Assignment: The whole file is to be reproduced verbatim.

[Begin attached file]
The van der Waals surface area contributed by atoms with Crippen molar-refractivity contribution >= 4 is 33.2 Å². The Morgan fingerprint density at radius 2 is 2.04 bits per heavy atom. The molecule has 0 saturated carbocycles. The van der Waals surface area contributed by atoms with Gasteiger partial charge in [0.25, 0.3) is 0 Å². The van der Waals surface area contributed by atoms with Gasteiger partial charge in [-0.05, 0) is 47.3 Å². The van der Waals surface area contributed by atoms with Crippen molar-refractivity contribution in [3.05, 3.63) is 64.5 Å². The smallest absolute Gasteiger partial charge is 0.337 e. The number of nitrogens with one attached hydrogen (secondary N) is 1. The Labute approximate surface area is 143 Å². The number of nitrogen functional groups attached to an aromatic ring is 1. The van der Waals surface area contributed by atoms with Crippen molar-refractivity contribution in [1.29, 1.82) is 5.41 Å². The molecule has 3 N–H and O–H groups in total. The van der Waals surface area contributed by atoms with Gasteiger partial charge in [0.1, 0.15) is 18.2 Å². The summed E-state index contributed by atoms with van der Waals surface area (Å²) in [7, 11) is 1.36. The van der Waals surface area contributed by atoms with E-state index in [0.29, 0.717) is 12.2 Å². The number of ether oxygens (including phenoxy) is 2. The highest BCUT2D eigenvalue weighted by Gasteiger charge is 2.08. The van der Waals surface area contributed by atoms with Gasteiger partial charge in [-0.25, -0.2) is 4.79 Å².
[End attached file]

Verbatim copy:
The van der Waals surface area contributed by atoms with Crippen molar-refractivity contribution >= 4 is 33.2 Å². The Morgan fingerprint density at radius 2 is 2.04 bits per heavy atom. The molecule has 0 saturated carbocycles. The van der Waals surface area contributed by atoms with Gasteiger partial charge in [0.25, 0.3) is 0 Å². The van der Waals surface area contributed by atoms with Gasteiger partial charge in [-0.05, 0) is 47.3 Å². The van der Waals surface area contributed by atoms with Crippen molar-refractivity contribution in [3.05, 3.63) is 64.5 Å². The smallest absolute Gasteiger partial charge is 0.337 e. The number of nitrogens with one attached hydrogen (secondary N) is 1. The Labute approximate surface area is 143 Å². The number of nitrogen functional groups attached to an aromatic ring is 1. The van der Waals surface area contributed by atoms with Crippen molar-refractivity contribution in [1.29, 1.82) is 5.41 Å². The molecule has 3 N–H and O–H groups in total. The van der Waals surface area contributed by atoms with Gasteiger partial charge in [0.1, 0.15) is 18.2 Å². The summed E-state index contributed by atoms with van der Waals surface area (Å²) in [7, 11) is 1.36. The van der Waals surface area contributed by atoms with E-state index in [0.29, 0.717) is 12.2 Å². The number of ether oxygens (including phenoxy) is 2. The highest BCUT2D eigenvalue weighted by Gasteiger charge is 2.08. The van der Waals surface area contributed by atoms with Gasteiger partial charge in [-0.25, -0.2) is 4.79 Å².